March 2015 | Sponsored | Thought Leaders

The Value of a Freight Forwarder

Tags: 3PL, Supply Chain Management, Transportation, Logistics

Joseph Hoban is International Logistics Manager, DLS Worldwide, 847-284-2774

Q: How do you define a freight forwarder?

A: A freight forwarder is a full-service provider offering multiple levels of transportation and logistics services. It combines the assets of airlines, steamship lines, and trucking companies around the world to build remarkable service and price solutions for a variety of clients—even for individual customers or shipments.

Q: What valued-added services does a freight forwarder provide?

A: There are many. A freight forwarder can offer EDI billing for seamless data exchange, provide Internet track and trace for easy tracking, unlock extensive global shipping networks to help clients do business wherever and whenever they want, and much more. According to Gerry Post, Freight Forwarding Director at DLS Worldwide (an RR Donnelley company), freight forwarders offering volume-leveraged economies of scale through technology and support are especially desirable because they provide clients with "complete accessibility and visibility from a reliable single source."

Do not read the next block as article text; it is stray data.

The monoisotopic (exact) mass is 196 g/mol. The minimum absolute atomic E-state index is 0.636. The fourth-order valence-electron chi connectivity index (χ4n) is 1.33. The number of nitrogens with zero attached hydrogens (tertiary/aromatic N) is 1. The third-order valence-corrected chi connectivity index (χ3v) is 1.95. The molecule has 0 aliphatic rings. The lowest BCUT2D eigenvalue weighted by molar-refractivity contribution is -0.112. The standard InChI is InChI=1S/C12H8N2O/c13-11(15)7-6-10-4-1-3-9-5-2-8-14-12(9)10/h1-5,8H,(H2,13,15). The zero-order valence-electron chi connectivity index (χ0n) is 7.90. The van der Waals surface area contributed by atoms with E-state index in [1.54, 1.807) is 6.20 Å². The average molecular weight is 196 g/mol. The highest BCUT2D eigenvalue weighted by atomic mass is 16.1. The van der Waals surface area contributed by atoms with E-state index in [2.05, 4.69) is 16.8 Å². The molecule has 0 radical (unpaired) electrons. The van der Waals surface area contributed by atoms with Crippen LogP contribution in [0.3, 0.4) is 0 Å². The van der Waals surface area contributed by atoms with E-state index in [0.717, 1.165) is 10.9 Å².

Q: What are the trade-offs between time and money when selecting a freight forwarder?

A: The two factors that most often dictate client transportation decisions are time and money. Interestingly, clients may not initially realize their importance when selecting the best way to move their cargo. To help them, we often offer this analogy: think of time and money as a classic X-Y graph.

On the X-axis, we have "time" going from slowest (left) to fastest (right). On the Y-axis, "money" extends from lowest price (bottom) to highest (top). Traveling up and to the right on the chart means that shipping speed increases, but so do costs; moving down and to the left means shipping takes longer, but costs less.

We then place shipment solutions on the X-axis as well, arranged from slowest to fastest: sea freight, ocean-air combinations, consolidators, air freight providers, and integrators.

The real value of the exercise is demonstrating to clients that there are other options available to them. As a freight forwarder, we knit together an astounding combination of some or all of these services, using air, land, and sea options to support their success. As a result, finding the optimal combination of time and money helps every aspect of their supply chain work together in harmony, providing a seamless connected experience that helps clients reach current customers, discover new ones, and expand their vision for what's possible.






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